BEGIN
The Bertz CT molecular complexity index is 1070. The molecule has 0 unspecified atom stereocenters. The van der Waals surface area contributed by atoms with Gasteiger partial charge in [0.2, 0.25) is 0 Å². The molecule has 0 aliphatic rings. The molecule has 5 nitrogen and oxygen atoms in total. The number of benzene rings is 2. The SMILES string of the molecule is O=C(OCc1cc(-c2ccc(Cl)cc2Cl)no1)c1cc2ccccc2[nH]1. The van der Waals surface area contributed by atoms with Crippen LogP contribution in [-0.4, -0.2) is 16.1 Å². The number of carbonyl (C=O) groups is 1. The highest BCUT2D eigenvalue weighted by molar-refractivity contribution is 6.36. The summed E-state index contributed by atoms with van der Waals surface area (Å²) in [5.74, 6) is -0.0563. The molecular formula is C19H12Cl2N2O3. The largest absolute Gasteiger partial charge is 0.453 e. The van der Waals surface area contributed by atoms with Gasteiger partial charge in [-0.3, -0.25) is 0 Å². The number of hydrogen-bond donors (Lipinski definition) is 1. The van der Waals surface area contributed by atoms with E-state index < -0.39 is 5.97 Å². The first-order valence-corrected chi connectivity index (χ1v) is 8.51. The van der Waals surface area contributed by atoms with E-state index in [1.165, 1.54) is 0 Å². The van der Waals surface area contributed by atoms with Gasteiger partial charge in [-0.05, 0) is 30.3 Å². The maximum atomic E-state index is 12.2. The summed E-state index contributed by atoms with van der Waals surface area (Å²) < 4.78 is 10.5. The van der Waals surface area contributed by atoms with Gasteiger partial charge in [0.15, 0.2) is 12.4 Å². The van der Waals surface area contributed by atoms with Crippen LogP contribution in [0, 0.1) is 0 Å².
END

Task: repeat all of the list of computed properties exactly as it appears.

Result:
The Bertz CT molecular complexity index is 1070. The molecule has 0 unspecified atom stereocenters. The van der Waals surface area contributed by atoms with Gasteiger partial charge in [0.2, 0.25) is 0 Å². The molecule has 0 aliphatic rings. The molecule has 5 nitrogen and oxygen atoms in total. The number of benzene rings is 2. The SMILES string of the molecule is O=C(OCc1cc(-c2ccc(Cl)cc2Cl)no1)c1cc2ccccc2[nH]1. The van der Waals surface area contributed by atoms with Crippen LogP contribution in [-0.4, -0.2) is 16.1 Å². The number of carbonyl (C=O) groups is 1. The highest BCUT2D eigenvalue weighted by molar-refractivity contribution is 6.36. The summed E-state index contributed by atoms with van der Waals surface area (Å²) in [5.74, 6) is -0.0563. The molecular formula is C19H12Cl2N2O3. The largest absolute Gasteiger partial charge is 0.453 e. The van der Waals surface area contributed by atoms with Gasteiger partial charge in [-0.3, -0.25) is 0 Å². The number of hydrogen-bond donors (Lipinski definition) is 1. The van der Waals surface area contributed by atoms with E-state index < -0.39 is 5.97 Å². The first-order valence-corrected chi connectivity index (χ1v) is 8.51. The van der Waals surface area contributed by atoms with E-state index in [1.165, 1.54) is 0 Å². The van der Waals surface area contributed by atoms with Gasteiger partial charge in [-0.05, 0) is 30.3 Å². The maximum atomic E-state index is 12.2. The summed E-state index contributed by atoms with van der Waals surface area (Å²) < 4.78 is 10.5. The van der Waals surface area contributed by atoms with Gasteiger partial charge in [0.15, 0.2) is 12.4 Å². The van der Waals surface area contributed by atoms with Crippen LogP contribution in [0, 0.1) is 0 Å².